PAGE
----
Maria McGraw, who was co-chair for the Committee for Better Schools, which campaigned for the district’s levy and bond issue last May, feels the board members who approved the contract “showed a complete disregard for the input of important district stakeholders. If they had at least considered a short-term contract to provide an opportunity to measure progress in addressing the teachers’ and community concerns, it wouldn’t be so disheartening.”
McGraw said the fact that both the board president and vice president voted against the contract, combined with the teachers’ recent vote of no confidence, demonstrates “there is a lot of work to be done on the administration’s part to rebuild trust and faith in our district’s leadership. When 98 percent of teachers take such a serious measure to express concerns it is not something to ignore.”
A board member responds
Board member Nancy Gillespie defended the contract renewal stating Hoover has done what the board has asked, including: replacing aging buildings and obtaining state money; developing a master facility plan; working with the high school administration to change the culture in the building to help public perception; adding AP coursework; creating continuity of leadership at the high school by retaining the principal; bringing preschool to the district (a digital preschool pilot begins next fall); raising the public perception of the school district within the community; bringing the Straight A grant and partnering with other districts to bring training for blended learning; and establishing a social work program to address at-risk students’ needs arising from family issues, which Gillespie says takes some of this burden off teachers and principals so they can focus more on student achievement.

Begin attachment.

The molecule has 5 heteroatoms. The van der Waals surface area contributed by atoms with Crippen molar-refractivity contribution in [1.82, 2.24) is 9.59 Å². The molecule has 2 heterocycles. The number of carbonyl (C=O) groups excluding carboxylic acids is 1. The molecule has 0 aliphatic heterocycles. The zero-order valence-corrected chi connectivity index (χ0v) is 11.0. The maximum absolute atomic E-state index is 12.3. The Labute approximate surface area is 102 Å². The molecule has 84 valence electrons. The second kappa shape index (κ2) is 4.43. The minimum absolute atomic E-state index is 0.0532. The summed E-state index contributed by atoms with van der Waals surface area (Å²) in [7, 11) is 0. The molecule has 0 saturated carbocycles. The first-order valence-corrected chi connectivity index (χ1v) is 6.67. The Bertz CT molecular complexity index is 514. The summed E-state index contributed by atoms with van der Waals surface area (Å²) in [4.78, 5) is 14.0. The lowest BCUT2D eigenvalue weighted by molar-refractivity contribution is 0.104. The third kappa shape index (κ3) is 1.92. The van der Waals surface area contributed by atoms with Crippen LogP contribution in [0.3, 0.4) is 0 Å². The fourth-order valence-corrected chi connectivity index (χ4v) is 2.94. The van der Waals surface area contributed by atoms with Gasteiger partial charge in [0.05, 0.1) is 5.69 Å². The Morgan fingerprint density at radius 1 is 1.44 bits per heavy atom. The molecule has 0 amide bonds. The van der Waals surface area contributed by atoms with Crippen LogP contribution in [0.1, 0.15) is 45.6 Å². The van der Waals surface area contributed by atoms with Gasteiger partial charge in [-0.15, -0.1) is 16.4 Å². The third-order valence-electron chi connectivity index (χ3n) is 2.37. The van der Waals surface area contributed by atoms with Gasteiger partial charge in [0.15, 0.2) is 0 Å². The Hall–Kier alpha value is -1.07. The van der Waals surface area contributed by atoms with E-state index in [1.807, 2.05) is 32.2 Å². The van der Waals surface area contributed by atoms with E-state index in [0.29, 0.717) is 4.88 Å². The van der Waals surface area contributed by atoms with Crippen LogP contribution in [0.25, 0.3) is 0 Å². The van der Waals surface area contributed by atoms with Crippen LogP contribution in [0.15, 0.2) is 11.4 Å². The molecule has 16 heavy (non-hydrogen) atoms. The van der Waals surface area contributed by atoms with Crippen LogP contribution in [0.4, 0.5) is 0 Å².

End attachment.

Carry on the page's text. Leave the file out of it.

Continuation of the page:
“We asked him (Hoover) to cut, cut and cut some more to balance the budget, but do it by laser cutting to our district, not machete cutting, saving money but still keeping the core intact,” said Gillespie. “We know reorganization of services and programs will not make everyone happy every time. He has worked to make sure the right administrators are in the right places to work with teachers to make sure decisions are driven by data, not anecdote.”
Gillespie said Hoover has a heart for children, especially children from economically disadvantaged neighborhoods.
“He believes education is the ticket to a better future for children and, if you knew his own life story, you’d understand why,” said Gillespie. “He believes in our teachers and that they will work to do what’s best for the kids, and that it is possible to have collaboration between teachers and administrators to reach our goals.”
Gillespie is disappointed with the criticisms of Hoover.
“I feel they forget other districts also experienced budget cutting and the attending drama,” said Gillespie. “They are so unforgiving of a new superintendent, although once upon a time they were new teachers and probably didn’t make their parents or students happy at some point in their long careers. I was disappointed that, in making their visual point of all walking out of the board meeting together at the end of the contract vote, they (the teachers) missed the presentations on digital preschool and high school pathways, which are going to change their work dramatically for the better.”